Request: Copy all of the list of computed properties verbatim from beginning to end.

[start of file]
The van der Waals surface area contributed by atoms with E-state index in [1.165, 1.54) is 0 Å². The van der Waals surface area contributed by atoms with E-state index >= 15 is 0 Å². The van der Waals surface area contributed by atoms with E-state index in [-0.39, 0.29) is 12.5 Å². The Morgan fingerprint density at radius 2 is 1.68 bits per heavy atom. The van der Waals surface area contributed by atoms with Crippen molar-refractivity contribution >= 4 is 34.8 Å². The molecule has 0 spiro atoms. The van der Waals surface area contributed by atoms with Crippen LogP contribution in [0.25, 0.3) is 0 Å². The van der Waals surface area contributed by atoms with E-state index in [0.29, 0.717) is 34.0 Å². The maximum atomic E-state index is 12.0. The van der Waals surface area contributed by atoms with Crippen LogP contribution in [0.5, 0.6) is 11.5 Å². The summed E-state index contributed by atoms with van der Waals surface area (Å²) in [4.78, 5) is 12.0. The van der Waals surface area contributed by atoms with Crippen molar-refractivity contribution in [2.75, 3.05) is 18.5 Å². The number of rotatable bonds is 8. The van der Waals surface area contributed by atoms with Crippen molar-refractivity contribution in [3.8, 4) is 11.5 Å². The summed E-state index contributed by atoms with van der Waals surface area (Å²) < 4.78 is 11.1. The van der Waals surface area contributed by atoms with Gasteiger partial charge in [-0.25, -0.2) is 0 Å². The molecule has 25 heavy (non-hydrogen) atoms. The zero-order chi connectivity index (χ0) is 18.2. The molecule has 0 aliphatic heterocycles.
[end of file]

The van der Waals surface area contributed by atoms with E-state index in [1.165, 1.54) is 0 Å². The van der Waals surface area contributed by atoms with E-state index >= 15 is 0 Å². The van der Waals surface area contributed by atoms with E-state index in [-0.39, 0.29) is 12.5 Å². The Morgan fingerprint density at radius 2 is 1.68 bits per heavy atom. The van der Waals surface area contributed by atoms with Crippen molar-refractivity contribution >= 4 is 34.8 Å². The molecule has 0 spiro atoms. The van der Waals surface area contributed by atoms with Crippen LogP contribution in [0.25, 0.3) is 0 Å². The van der Waals surface area contributed by atoms with E-state index in [0.29, 0.717) is 34.0 Å². The maximum atomic E-state index is 12.0. The van der Waals surface area contributed by atoms with Crippen LogP contribution in [0.5, 0.6) is 11.5 Å². The summed E-state index contributed by atoms with van der Waals surface area (Å²) in [4.78, 5) is 12.0. The van der Waals surface area contributed by atoms with Crippen molar-refractivity contribution in [2.75, 3.05) is 18.5 Å². The number of rotatable bonds is 8. The van der Waals surface area contributed by atoms with Crippen molar-refractivity contribution in [3.8, 4) is 11.5 Å². The summed E-state index contributed by atoms with van der Waals surface area (Å²) < 4.78 is 11.1. The van der Waals surface area contributed by atoms with Gasteiger partial charge in [-0.25, -0.2) is 0 Å². The molecule has 25 heavy (non-hydrogen) atoms. The zero-order chi connectivity index (χ0) is 18.2. The molecule has 0 aliphatic heterocycles.